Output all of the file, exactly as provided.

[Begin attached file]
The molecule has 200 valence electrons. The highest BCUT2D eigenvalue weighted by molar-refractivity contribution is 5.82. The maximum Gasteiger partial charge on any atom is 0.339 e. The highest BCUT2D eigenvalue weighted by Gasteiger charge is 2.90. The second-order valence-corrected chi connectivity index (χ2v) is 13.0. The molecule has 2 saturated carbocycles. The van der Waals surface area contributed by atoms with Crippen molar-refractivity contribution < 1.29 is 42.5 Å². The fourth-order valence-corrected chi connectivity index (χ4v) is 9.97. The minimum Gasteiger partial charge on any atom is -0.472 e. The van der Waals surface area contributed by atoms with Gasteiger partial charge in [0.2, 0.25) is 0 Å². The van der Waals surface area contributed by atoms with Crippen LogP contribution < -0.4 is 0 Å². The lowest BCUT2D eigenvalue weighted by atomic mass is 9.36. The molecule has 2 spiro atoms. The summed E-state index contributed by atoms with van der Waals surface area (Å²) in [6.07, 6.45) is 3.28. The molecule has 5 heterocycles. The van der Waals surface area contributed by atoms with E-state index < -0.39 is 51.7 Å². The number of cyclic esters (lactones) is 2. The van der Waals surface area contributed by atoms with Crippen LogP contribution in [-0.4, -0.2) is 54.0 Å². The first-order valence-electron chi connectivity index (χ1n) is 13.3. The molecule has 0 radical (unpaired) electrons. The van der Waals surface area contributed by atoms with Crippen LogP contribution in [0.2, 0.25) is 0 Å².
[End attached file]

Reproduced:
The molecule has 200 valence electrons. The highest BCUT2D eigenvalue weighted by molar-refractivity contribution is 5.82. The maximum Gasteiger partial charge on any atom is 0.339 e. The highest BCUT2D eigenvalue weighted by Gasteiger charge is 2.90. The second-order valence-corrected chi connectivity index (χ2v) is 13.0. The molecule has 2 saturated carbocycles. The van der Waals surface area contributed by atoms with Crippen molar-refractivity contribution < 1.29 is 42.5 Å². The fourth-order valence-corrected chi connectivity index (χ4v) is 9.97. The minimum Gasteiger partial charge on any atom is -0.472 e. The van der Waals surface area contributed by atoms with Gasteiger partial charge in [0.2, 0.25) is 0 Å². The van der Waals surface area contributed by atoms with Crippen LogP contribution < -0.4 is 0 Å². The lowest BCUT2D eigenvalue weighted by atomic mass is 9.36. The molecule has 2 spiro atoms. The summed E-state index contributed by atoms with van der Waals surface area (Å²) in [6.07, 6.45) is 3.28. The molecule has 5 heterocycles. The van der Waals surface area contributed by atoms with E-state index < -0.39 is 51.7 Å². The number of cyclic esters (lactones) is 2. The van der Waals surface area contributed by atoms with Crippen LogP contribution in [-0.4, -0.2) is 54.0 Å². The first-order valence-electron chi connectivity index (χ1n) is 13.3. The molecule has 0 radical (unpaired) electrons. The van der Waals surface area contributed by atoms with Crippen LogP contribution in [0.2, 0.25) is 0 Å².